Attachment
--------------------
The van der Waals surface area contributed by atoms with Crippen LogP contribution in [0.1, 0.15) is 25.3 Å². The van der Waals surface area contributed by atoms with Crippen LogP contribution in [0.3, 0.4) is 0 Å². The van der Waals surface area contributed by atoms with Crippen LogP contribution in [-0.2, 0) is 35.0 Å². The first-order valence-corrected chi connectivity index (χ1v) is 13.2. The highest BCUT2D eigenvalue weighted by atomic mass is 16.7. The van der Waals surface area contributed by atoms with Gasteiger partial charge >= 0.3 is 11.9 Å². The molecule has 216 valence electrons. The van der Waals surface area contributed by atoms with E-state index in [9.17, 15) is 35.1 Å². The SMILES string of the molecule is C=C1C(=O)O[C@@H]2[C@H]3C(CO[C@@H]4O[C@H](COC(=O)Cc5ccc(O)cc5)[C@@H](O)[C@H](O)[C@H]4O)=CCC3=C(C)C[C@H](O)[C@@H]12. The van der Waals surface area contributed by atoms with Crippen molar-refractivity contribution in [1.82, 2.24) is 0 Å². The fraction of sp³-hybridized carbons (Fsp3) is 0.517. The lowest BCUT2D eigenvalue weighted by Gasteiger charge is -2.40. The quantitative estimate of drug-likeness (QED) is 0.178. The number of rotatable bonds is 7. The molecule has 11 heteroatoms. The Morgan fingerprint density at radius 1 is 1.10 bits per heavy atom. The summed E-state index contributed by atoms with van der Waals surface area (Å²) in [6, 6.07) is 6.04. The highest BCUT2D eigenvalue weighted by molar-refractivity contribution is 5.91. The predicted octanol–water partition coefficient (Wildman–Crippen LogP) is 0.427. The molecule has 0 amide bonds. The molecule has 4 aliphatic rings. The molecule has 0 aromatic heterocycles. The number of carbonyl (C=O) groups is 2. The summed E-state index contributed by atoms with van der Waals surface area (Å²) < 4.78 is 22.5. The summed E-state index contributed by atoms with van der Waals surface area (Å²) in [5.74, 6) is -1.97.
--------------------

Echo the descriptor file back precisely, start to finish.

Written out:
The van der Waals surface area contributed by atoms with Crippen LogP contribution in [0.1, 0.15) is 25.3 Å². The van der Waals surface area contributed by atoms with Crippen LogP contribution in [0.3, 0.4) is 0 Å². The van der Waals surface area contributed by atoms with Crippen LogP contribution in [-0.2, 0) is 35.0 Å². The first-order valence-corrected chi connectivity index (χ1v) is 13.2. The highest BCUT2D eigenvalue weighted by atomic mass is 16.7. The van der Waals surface area contributed by atoms with Gasteiger partial charge >= 0.3 is 11.9 Å². The molecule has 216 valence electrons. The van der Waals surface area contributed by atoms with E-state index in [9.17, 15) is 35.1 Å². The SMILES string of the molecule is C=C1C(=O)O[C@@H]2[C@H]3C(CO[C@@H]4O[C@H](COC(=O)Cc5ccc(O)cc5)[C@@H](O)[C@H](O)[C@H]4O)=CCC3=C(C)C[C@H](O)[C@@H]12. The van der Waals surface area contributed by atoms with Crippen molar-refractivity contribution in [1.82, 2.24) is 0 Å². The fraction of sp³-hybridized carbons (Fsp3) is 0.517. The lowest BCUT2D eigenvalue weighted by Gasteiger charge is -2.40. The quantitative estimate of drug-likeness (QED) is 0.178. The number of rotatable bonds is 7. The molecule has 11 heteroatoms. The Morgan fingerprint density at radius 1 is 1.10 bits per heavy atom. The summed E-state index contributed by atoms with van der Waals surface area (Å²) in [6, 6.07) is 6.04. The highest BCUT2D eigenvalue weighted by molar-refractivity contribution is 5.91. The predicted octanol–water partition coefficient (Wildman–Crippen LogP) is 0.427. The molecule has 0 amide bonds. The molecule has 4 aliphatic rings. The molecule has 0 aromatic heterocycles. The number of carbonyl (C=O) groups is 2. The summed E-state index contributed by atoms with van der Waals surface area (Å²) < 4.78 is 22.5. The summed E-state index contributed by atoms with van der Waals surface area (Å²) in [5.74, 6) is -1.97.